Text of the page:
Chotalia presents business model at Hult Prize Competition in Dubai

Shivani Chotalia

Western Engineering News | March 25, 2015

By Jason Teakle

Shivani Chotalia, a fifth-year Green Process Engineering student, travelled to Dubai, United Arab Emirates earlier this month to participate in the sixth annual Hult Prize Challenge.

Under the theme, Early Childhood Education: The Unmet Need of the Century, the 2015 Hult Prize focused on building start-ups that provide sustainable, high-quality early education solutions to 10 million children under the age of 6 in urban slums and beyond by the year 2020.

Chotalia, along with her four Western teammates, presented a business plan focused on training women who are now providing care for children in urban slums to empower them with curriculum knowledge and business resources so they can start their own teaching and childcare-related businesses.

“The main problem with early childhood education in urban slums is though there is often daycare available, there is usually no focus on actual education for children,” explained Chotalia.

“These ‘Kiducators’ would receive support through training and consultancy services from a ‘Champion’ directly employed by our business,” said Chotalia. “The ‘Champions’ would be recruited from universities and cities close to the urban slums so that they understand the local cultural context and would complete a three-month training program.”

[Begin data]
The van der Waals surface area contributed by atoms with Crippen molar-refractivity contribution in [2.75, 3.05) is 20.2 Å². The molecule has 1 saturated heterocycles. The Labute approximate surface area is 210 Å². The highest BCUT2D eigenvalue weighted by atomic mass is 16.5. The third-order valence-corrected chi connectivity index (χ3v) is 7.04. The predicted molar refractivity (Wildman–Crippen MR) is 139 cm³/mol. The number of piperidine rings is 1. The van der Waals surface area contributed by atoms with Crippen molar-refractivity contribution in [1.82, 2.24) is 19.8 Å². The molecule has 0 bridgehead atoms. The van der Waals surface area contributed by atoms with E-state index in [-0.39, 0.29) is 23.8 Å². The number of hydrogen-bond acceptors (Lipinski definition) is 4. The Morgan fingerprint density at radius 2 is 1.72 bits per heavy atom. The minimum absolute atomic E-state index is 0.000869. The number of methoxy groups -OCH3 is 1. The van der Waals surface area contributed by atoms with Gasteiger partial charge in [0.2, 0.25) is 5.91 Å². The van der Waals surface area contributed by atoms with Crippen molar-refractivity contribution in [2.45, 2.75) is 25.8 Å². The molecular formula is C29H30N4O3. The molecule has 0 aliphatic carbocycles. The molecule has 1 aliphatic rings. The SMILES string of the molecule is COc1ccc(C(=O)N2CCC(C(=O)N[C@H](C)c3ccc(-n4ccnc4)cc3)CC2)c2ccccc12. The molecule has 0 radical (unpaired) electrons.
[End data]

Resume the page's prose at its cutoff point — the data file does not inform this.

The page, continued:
Though similar plans for providing early childhood education (ECE) in urban slums have been successful across the world, the group decided to try a new funding strategy apart from private donations to support its proposed ECE strategy.

“We are looking at running a whole daycare centre for more affluent families in other parts of urban areas,” explained Chotalia. “The proceeds from this facility would fund the training programs and resources needed by women living in poverty to receive ECE training and start businesses.”

Using this model, the group proposed training multiple cohorts of ‘Champions’ around the world – to reach an estimated 10 million children by 2020.

The trip to the Dubai competition allowed Chotalia and her group to connect with other students from across the world with an interest in social issues.

“There were lots of fantastic business models that students created,” she said. “While we can’t all win the $1 million-prize to launch our ventures, I’m confident that everyone who attended will go on to generate a strong impact in their careers.”

Despite not advancing to the final round in the competition, Chotalia is pleased with what her team has accomplished.

“I find the intersection of the not-for-profit and business sector really interesting – specifically, how qualities from both sectors can come together to have an effective impact over the long-term,” observed Chotalia. “We are very proud of what we created and the research and work we put into preparing for the competition.”